Understanding addiction

June 24, 2016

By Jan Jarvis

Hazelden Betty Ford Foundation Students


Mir Ali is quick to acknowledge that asking patients personal questions about their alcohol or drug use can be tough.

But after spending a week at the Hazelden Betty Ford Foundation, the third-year student in the Texas College of Osteopathic Medicine said he feels much better prepared to address addiction issues with his future patients.

“What I learned there was that I have to have the courage to ask questions,” he said. “As a primary care physician, it will be important for me to do whatever I can to keep my patients from falling into the disease of addiction.”

Fifteen UNT Health Science Center students and one faculty member spent a week at the Hazelden Betty Ford Foundation in California, where they attended group therapy sessions, 12-step meetings and lectures. They also spent time with addicts and learned firsthand about the challenges they face.

Nearly one in 10 Americans over the age of 12 is affected by substance abuse. Yet primary care physicians, who see their patients most often and are most likely to spot addiction issues, often hesitate to broach the subject. That’s in part because most American medical schools provide just a few hours of training on addiction.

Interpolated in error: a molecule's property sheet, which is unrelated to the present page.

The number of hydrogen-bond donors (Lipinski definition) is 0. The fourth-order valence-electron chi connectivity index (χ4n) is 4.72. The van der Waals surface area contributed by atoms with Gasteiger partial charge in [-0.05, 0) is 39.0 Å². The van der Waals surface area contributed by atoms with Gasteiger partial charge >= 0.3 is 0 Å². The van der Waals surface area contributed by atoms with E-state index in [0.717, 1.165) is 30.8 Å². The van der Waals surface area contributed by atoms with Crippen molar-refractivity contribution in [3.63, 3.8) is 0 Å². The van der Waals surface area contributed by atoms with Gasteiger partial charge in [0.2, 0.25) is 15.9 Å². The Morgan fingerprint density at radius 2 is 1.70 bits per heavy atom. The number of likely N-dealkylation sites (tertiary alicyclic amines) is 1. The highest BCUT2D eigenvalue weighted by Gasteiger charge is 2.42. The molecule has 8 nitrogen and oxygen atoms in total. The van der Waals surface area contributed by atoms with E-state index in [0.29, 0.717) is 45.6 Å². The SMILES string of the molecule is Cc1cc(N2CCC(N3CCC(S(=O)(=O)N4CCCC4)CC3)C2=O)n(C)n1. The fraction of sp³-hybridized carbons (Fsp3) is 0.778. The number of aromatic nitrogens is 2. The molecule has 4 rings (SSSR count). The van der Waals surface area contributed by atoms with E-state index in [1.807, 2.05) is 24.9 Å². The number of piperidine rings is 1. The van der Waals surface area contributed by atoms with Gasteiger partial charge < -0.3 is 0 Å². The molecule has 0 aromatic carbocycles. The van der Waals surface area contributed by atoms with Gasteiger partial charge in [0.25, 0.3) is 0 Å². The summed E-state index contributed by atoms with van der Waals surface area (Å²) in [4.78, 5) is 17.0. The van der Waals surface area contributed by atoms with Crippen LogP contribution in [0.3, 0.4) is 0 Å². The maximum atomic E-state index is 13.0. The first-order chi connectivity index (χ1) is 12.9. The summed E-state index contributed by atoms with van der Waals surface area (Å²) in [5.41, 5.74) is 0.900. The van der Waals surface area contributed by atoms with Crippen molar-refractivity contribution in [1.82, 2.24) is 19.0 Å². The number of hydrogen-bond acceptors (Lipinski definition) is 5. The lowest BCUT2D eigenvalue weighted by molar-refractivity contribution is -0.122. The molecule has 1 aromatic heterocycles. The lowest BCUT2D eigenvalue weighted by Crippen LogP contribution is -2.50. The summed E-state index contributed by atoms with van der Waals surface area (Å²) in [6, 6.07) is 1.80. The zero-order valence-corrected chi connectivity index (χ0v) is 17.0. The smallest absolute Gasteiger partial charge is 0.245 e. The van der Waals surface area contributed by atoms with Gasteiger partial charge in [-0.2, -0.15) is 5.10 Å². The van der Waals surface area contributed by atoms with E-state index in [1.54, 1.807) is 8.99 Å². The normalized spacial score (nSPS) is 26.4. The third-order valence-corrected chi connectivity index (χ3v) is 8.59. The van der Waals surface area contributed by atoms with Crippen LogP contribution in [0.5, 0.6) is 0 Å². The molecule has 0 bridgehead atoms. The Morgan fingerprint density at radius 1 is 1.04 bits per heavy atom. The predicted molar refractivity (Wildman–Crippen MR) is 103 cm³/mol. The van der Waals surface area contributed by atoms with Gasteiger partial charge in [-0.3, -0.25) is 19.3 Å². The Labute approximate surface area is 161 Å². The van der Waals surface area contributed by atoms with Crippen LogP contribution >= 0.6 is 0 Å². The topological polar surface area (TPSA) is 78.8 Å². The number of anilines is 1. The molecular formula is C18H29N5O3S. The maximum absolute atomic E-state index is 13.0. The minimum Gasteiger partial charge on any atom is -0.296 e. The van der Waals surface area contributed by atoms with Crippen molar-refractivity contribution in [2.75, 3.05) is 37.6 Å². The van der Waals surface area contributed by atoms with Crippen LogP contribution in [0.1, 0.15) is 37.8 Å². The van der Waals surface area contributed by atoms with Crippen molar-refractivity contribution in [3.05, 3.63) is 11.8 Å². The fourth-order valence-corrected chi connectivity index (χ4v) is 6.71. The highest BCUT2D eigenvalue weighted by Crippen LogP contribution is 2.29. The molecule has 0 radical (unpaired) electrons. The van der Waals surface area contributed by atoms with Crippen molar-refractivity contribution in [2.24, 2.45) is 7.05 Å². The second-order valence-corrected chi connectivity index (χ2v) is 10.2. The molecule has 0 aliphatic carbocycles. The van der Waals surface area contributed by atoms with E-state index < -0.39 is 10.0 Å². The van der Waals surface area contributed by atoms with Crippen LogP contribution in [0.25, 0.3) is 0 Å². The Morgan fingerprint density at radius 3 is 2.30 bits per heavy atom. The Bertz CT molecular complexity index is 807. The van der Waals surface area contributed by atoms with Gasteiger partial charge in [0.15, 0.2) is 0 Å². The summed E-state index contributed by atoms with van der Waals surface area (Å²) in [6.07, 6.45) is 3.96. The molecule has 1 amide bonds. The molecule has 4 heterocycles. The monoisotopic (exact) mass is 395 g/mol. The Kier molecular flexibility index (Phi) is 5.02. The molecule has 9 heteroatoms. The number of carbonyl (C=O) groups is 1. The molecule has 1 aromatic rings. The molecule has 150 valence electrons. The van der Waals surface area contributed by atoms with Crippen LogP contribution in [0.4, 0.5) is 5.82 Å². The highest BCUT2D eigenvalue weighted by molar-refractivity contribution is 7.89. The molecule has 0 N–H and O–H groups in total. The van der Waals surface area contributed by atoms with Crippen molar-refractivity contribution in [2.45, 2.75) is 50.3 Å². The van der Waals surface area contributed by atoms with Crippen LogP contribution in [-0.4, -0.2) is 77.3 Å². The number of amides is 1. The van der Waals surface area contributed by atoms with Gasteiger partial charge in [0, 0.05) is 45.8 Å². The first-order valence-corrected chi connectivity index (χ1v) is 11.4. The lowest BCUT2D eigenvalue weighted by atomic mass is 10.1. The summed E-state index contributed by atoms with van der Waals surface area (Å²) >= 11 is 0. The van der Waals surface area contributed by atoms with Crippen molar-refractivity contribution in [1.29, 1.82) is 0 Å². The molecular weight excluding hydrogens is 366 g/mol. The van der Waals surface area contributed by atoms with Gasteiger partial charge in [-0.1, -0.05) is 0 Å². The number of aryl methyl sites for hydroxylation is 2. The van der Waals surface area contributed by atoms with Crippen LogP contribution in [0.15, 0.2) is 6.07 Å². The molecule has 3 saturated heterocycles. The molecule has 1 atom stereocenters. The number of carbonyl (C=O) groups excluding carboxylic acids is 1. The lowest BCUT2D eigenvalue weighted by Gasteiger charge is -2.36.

Through the partnership with the Hazelden Betty Ford Foundation, UNT Health Science Center is helping students understand addiction, how to talk about it and how to treat it.

As part of an immersion experience, Chrystyna Senkel, a UNTHSC instructor and the first physician assistant to attend the program, paired up with a veterinarian who had been an addict more than half of her life.

“I never thought of the potential for addiction in vets, but can entirely see it given that they are both doctor and pharmacist and have ready access to potent narcotics,” she said. “The nature of their work could really trigger an individual emotionally.”

Seeing firsthand how much people suffer with addiction had a profound effect on Sohail Kamrudin, a third-year TCOM student.

“I learned more from spending time with people suffering with addiction than I would ever learn from a PowerPoint presentation,” he said. “Seeing the gravity of this disease and the stigma around it was a formative experience for me.”

The program quickly separated stereotype from reality, Senkel said.

“Addiction looks like everyone and spares no one: corporate execs, longshore fishermen, prostitutes, housewives, physicians, dentists, etc,” she said.

Primary care providers are in a unique position to address addiction issues among patients, Ali said. But all too often, physicians are not educated about what to watch for. The program has left him feeling well-equipped to address addiction when he begins practicing.

“Addiction is a disease like any other,” he said. “It’s not the patient’s fault.”

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